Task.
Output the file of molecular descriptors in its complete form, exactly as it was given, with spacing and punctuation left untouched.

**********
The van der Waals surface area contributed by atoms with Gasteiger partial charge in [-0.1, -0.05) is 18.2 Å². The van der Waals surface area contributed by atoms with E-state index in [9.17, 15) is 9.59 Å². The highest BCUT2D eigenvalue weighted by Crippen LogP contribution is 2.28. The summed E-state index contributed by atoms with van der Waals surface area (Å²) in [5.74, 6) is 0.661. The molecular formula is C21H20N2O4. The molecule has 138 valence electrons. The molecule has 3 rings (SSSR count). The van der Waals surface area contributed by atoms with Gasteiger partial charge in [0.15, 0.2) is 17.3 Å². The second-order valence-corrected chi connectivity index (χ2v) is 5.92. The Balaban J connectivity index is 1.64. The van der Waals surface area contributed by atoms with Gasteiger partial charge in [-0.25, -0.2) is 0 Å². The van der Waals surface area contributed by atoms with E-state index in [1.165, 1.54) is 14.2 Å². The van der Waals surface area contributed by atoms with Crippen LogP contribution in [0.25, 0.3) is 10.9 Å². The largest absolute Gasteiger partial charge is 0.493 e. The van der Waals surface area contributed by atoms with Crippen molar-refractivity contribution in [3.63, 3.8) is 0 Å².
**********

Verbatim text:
The van der Waals surface area contributed by atoms with Gasteiger partial charge in [-0.1, -0.05) is 18.2 Å². The van der Waals surface area contributed by atoms with E-state index in [9.17, 15) is 9.59 Å². The highest BCUT2D eigenvalue weighted by Crippen LogP contribution is 2.28. The summed E-state index contributed by atoms with van der Waals surface area (Å²) in [5.74, 6) is 0.661. The molecular formula is C21H20N2O4. The molecule has 138 valence electrons. The molecule has 3 rings (SSSR count). The van der Waals surface area contributed by atoms with Gasteiger partial charge in [0.15, 0.2) is 17.3 Å². The second-order valence-corrected chi connectivity index (χ2v) is 5.92. The Balaban J connectivity index is 1.64. The van der Waals surface area contributed by atoms with Gasteiger partial charge in [-0.25, -0.2) is 0 Å². The van der Waals surface area contributed by atoms with E-state index in [1.165, 1.54) is 14.2 Å². The van der Waals surface area contributed by atoms with Crippen LogP contribution in [0.25, 0.3) is 10.9 Å². The largest absolute Gasteiger partial charge is 0.493 e. The van der Waals surface area contributed by atoms with Crippen molar-refractivity contribution in [3.63, 3.8) is 0 Å².